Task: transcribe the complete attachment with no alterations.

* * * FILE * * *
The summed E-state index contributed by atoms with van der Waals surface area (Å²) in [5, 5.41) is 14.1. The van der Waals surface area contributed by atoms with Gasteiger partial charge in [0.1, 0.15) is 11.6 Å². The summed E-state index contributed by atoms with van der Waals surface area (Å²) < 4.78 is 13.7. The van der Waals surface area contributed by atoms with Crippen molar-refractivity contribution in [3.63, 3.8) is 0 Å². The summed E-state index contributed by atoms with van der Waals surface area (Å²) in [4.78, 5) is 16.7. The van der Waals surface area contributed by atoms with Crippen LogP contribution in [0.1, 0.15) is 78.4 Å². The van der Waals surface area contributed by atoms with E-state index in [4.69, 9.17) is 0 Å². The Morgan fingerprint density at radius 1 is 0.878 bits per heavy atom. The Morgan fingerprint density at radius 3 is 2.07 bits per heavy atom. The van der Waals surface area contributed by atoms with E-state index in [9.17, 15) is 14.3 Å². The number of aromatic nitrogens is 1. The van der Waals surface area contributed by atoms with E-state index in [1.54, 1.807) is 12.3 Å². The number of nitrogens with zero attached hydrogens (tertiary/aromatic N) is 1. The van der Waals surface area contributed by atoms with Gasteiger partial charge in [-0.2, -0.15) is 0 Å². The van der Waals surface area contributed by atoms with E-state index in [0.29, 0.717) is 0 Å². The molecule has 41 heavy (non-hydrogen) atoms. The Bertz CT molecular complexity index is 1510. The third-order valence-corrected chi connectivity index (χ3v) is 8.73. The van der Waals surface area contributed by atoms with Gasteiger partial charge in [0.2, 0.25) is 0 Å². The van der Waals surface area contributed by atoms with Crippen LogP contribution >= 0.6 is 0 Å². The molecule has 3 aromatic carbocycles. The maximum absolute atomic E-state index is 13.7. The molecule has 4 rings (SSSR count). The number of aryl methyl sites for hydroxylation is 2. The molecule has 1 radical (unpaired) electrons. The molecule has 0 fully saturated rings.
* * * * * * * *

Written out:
The summed E-state index contributed by atoms with van der Waals surface area (Å²) in [5, 5.41) is 14.1. The van der Waals surface area contributed by atoms with Gasteiger partial charge in [0.1, 0.15) is 11.6 Å². The summed E-state index contributed by atoms with van der Waals surface area (Å²) < 4.78 is 13.7. The van der Waals surface area contributed by atoms with Crippen molar-refractivity contribution in [3.63, 3.8) is 0 Å². The summed E-state index contributed by atoms with van der Waals surface area (Å²) in [4.78, 5) is 16.7. The van der Waals surface area contributed by atoms with Crippen LogP contribution in [0.1, 0.15) is 78.4 Å². The van der Waals surface area contributed by atoms with E-state index in [4.69, 9.17) is 0 Å². The Morgan fingerprint density at radius 1 is 0.878 bits per heavy atom. The Morgan fingerprint density at radius 3 is 2.07 bits per heavy atom. The van der Waals surface area contributed by atoms with E-state index in [9.17, 15) is 14.3 Å². The number of aromatic nitrogens is 1. The van der Waals surface area contributed by atoms with E-state index in [1.54, 1.807) is 12.3 Å². The number of nitrogens with zero attached hydrogens (tertiary/aromatic N) is 1. The van der Waals surface area contributed by atoms with Gasteiger partial charge in [-0.2, -0.15) is 0 Å². The van der Waals surface area contributed by atoms with E-state index in [0.29, 0.717) is 0 Å². The molecule has 41 heavy (non-hydrogen) atoms. The Bertz CT molecular complexity index is 1510. The third-order valence-corrected chi connectivity index (χ3v) is 8.73. The van der Waals surface area contributed by atoms with Gasteiger partial charge in [0.2, 0.25) is 0 Å². The van der Waals surface area contributed by atoms with Crippen LogP contribution >= 0.6 is 0 Å². The molecule has 3 aromatic carbocycles. The maximum absolute atomic E-state index is 13.7. The molecule has 4 rings (SSSR count). The number of aryl methyl sites for hydroxylation is 2. The molecule has 1 radical (unpaired) electrons. The molecule has 0 fully saturated rings.